Of Note

coopsox

I’ve been really inspired by some fantastic knitting books which have turned up here recently, so I thought I’d give them a shout-out. First up is Rachel Coopey‘s much anticipated first collection. Rachel is truly the Queen of Socks — she has a distinctive feel for pattern and structure which suits her foot-shaped canvas perfectly. Her designs are thoughtful, precise and definitively knitterly — she often reverses or mirrors stitch patterns across her socks in ways that are not only aesthetically pleasing but will really engage the maker’s interest through a pair. For example, Milfoil (the green pair that you can see above), has a horizontal mirror between cuff and foot that makes each sock the opposite of the other, while in Budleigh (my favourite design in the collection) neat cables and twisted stitches flow through the design with a vertical reflection that separates left from right.

budleigh

Inside the book are ten beautifully written and laid-out patterns; a technical section with instructions for essential sock-knitting techniques (including a useful illustrated afterthought heel-tutorial) and jolly English seaside photography. What’s not to love?

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You can pre-order the book directly from Rachel here.

Next up, and top of the tree for pure knitterliness, is Lynne Barr’s new book, The Shape of Knitting. Lynne has an amazingly innovative approach to stitch, and I think she is one of the most creative and inventive designers around today.

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My approach to design tends to be very referential. I see a thing, or read a thing, or hear a thing — I like the thing — and I want to somehow render, or celebrate, or get to the heart of the thing in stitches. Lynne’s approach is completely different, and I completely love it. She says:

Inspiration isn’t always derived from things we see around us — or even from words we read or hear. Sometimes it comes from something intangible within us. When playing with a technique, I sometimes feel like a dowser, but holding knitting needles instead of a dowsing rod to guide me toward an unknown goal.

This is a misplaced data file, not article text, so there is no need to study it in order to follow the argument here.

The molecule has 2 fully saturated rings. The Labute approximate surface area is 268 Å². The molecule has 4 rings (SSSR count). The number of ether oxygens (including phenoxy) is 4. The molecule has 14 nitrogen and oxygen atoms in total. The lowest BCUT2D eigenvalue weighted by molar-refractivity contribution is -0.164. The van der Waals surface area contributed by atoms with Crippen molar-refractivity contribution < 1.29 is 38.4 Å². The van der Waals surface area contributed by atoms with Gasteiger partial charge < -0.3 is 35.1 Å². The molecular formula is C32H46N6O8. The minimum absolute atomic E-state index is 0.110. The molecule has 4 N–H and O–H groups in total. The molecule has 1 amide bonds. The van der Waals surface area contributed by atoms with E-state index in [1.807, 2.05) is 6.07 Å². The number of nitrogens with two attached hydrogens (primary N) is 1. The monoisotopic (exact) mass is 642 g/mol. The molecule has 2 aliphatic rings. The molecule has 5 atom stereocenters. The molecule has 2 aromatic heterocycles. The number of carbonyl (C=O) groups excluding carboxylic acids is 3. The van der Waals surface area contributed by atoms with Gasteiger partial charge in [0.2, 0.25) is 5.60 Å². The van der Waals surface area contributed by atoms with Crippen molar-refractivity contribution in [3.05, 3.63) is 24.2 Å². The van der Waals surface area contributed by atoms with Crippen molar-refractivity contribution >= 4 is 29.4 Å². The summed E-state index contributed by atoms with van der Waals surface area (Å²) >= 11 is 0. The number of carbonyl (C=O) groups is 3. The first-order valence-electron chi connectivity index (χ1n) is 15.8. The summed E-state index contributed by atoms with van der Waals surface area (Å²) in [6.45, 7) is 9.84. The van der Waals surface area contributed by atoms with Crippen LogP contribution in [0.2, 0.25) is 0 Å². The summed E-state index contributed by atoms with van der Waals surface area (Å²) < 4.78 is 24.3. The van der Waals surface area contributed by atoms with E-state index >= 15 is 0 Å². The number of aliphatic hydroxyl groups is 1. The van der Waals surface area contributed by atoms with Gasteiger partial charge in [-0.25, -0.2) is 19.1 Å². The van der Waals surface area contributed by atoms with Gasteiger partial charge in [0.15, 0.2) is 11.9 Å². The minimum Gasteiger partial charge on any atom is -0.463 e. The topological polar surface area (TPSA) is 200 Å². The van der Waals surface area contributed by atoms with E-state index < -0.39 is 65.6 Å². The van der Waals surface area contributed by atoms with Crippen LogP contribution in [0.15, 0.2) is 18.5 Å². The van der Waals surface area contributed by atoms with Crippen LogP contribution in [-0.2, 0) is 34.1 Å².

I feel about two hundred years behind Lynne’s design-aesthetic — a plodding Wordsworth to her John Ashberry. Don’t get me wrong — I love the technical aspects of designing, and I like to make stitches do things for me, but I think that Lynne’s relationship to stitch is on another level entirely — like the listener of a symphony who has somehow become a sort of instrument themselves. If you have any interest in the creative possibilities of knitwear design, then you need to immediately get hold of a copy The Shape of Knitting to put on your shelf next to Lynne’s previous book.

Finally, here is a book I’ve been looking forward to seeing for some time.

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I admire Rosa Pomar for many reasons, but perhaps most for her thorough commitment to exploring and documenting the history of Portuguese textiles from the grass-roots up. Behind this wonderful book stands several years work, as Rosa has travelled around Portugal, researching animal husbandry, spinning, weaving, knitting, garment construction, and the traditional craft and design practices of men and women all over her beautiful country. Though my Portuguese is non-existent, I still find so much food for thought here.

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As well as exploring the history and distinctive techniques of Portuguese hand knitting, the book also includes patterns for twenty lovely accessories inspired by traditional design. I think that this one is my favourite . . .

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. . . not least for the way it showcases Rosa’s own Mirandesa yarn, which is hand spun and plied in Trás-os-Montes from the wool of Churra Galega Mirandesa sheep. This book marks an important landmark in the way the history of hand knitting is researched and written about, and you can buy it from Rosa here.

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